A practical decision: Miryne Thomas discusses the impacts his transition from boxing to basketball had on his life

Redshirt sophomore guard Miryne Thomas prepares to shoot a free-throw in a game against Northern Illinois on March 6 at the Convocation Center. The Cardinals defeated the Huskies 75-54. Jack Williams, DN
Redshirt sophomore guard Miryne Thomas prepares to shoot a free-throw in a game against Northern Illinois on March 6 at the Convocation Center. The Cardinals defeated the Huskies 75-54. Jack Williams, DN

Miryne Thomas did it all. 

He played soccer.

He played baseball.

He played football.

But there was one sport he exceptionally succeeded in: boxing.

Thomas, currently a redshirt junior forward for Ball State Men’s Basketball, fell in love with boxing when he was 8 or 9 years old.

It all started in his hometown of Cleveland. Not only did he win Cleveland Boys & Girls Man of the Year, but that same community helped him discover boxing, which became a new hobby and eventual lifestyle.

“I used to go to the Boys & Girls Club in the community back home,” Thomas said. “When it closed down, I ended up seeing one of the guys who I ended up boxing with. He was in the parking lot with his father. I walked over and asked what they were doing, and I started from there.”

The rest is history, he said, but the process of reaching a competitive level of boxing was exactly that: a process.

Thomas went through a year of training before he could even step foot in the ring. He said the hardest part was “trying to figure out the ropes as a young kid.”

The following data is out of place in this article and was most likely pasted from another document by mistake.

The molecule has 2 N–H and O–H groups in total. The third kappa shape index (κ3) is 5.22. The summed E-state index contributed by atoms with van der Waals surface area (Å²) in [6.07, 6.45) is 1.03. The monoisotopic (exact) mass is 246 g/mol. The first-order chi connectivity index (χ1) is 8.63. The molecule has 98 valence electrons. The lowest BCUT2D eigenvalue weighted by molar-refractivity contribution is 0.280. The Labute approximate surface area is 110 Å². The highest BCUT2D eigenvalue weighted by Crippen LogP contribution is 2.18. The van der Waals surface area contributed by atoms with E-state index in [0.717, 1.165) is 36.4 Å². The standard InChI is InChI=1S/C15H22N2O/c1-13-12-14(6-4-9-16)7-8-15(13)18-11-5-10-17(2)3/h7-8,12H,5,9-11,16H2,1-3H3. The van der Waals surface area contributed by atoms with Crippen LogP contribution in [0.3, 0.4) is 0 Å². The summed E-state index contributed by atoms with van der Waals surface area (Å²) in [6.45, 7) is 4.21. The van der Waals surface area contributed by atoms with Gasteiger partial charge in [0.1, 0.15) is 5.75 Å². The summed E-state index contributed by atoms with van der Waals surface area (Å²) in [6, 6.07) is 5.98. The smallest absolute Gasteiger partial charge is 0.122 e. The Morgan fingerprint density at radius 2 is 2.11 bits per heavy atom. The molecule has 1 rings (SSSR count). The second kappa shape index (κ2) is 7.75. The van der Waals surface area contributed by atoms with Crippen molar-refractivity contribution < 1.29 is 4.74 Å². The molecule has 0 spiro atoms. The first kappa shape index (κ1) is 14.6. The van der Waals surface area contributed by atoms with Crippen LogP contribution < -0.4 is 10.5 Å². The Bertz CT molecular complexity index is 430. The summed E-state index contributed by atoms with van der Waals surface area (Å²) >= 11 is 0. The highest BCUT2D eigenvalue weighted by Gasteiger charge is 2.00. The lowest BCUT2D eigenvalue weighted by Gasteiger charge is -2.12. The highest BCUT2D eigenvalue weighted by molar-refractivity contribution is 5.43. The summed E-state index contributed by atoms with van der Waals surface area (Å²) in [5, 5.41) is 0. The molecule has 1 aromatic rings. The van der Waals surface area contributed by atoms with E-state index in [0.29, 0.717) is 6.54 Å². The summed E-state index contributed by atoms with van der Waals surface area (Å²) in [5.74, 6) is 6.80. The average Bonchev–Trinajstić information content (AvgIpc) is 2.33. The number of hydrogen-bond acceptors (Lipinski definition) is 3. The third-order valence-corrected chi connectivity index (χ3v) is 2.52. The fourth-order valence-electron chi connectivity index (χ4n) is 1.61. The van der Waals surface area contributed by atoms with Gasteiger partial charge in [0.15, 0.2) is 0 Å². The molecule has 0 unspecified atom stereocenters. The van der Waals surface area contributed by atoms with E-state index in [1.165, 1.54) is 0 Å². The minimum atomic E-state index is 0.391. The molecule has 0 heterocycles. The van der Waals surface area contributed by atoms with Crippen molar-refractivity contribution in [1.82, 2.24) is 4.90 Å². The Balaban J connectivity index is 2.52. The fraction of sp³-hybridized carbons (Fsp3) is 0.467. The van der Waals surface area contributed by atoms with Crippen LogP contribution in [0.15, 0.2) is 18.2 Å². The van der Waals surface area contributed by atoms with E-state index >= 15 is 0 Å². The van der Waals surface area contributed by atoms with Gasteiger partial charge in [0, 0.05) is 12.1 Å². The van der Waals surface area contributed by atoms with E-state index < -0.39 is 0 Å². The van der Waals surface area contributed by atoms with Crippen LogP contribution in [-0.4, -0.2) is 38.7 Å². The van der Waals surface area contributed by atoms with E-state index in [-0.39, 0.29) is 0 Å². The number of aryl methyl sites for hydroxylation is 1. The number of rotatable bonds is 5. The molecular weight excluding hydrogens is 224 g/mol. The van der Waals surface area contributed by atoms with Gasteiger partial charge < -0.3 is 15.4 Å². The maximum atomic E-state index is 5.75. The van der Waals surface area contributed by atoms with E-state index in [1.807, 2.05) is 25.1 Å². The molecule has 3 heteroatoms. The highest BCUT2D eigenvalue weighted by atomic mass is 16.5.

Once he was able to fight, he said, it became “a mental game” trying to evaluate his opponent. Thomas was someone who relied more on aggression than technique, and that was difficult for him to overcome. 

“It builds up like any other sport,” Thomas said. “When I was younger and started boxing, I was all aggression. As I got older, it became more technique and more of a standard to try and outsmart your opponent.”

Thomas’s mother, Myla Thomas, said she is happy with what he has accomplished in boxing. She was happy to see him find something he enjoyed doing that also kept his head on straight.

“I was proud as a mom,” she said. “I always want to see my kid succeed, and the main thing was not letting him get distracted with the neighborhood, so it was good seeing him do good things.”

Miryne Thomas said he believes he could have boxed professionally. He won the Western Pennsylvania Athletic League Golden Gloves in 2012, and he wanted to keep going, but his mother had to sit him down and have a practical conversation about his future. 

“My mom told me a lot of people get injured in the sport,” he said. “She wanted me to try and go to school, and school isn’t a part of boxing because people go pro at 17 and 18 [years old]. She didn’t want me to go down that path.”

It was Myla Thomas’ maternal instinct to protect her son. She didn’t want him to get hurt and believed he had a future elsewhere.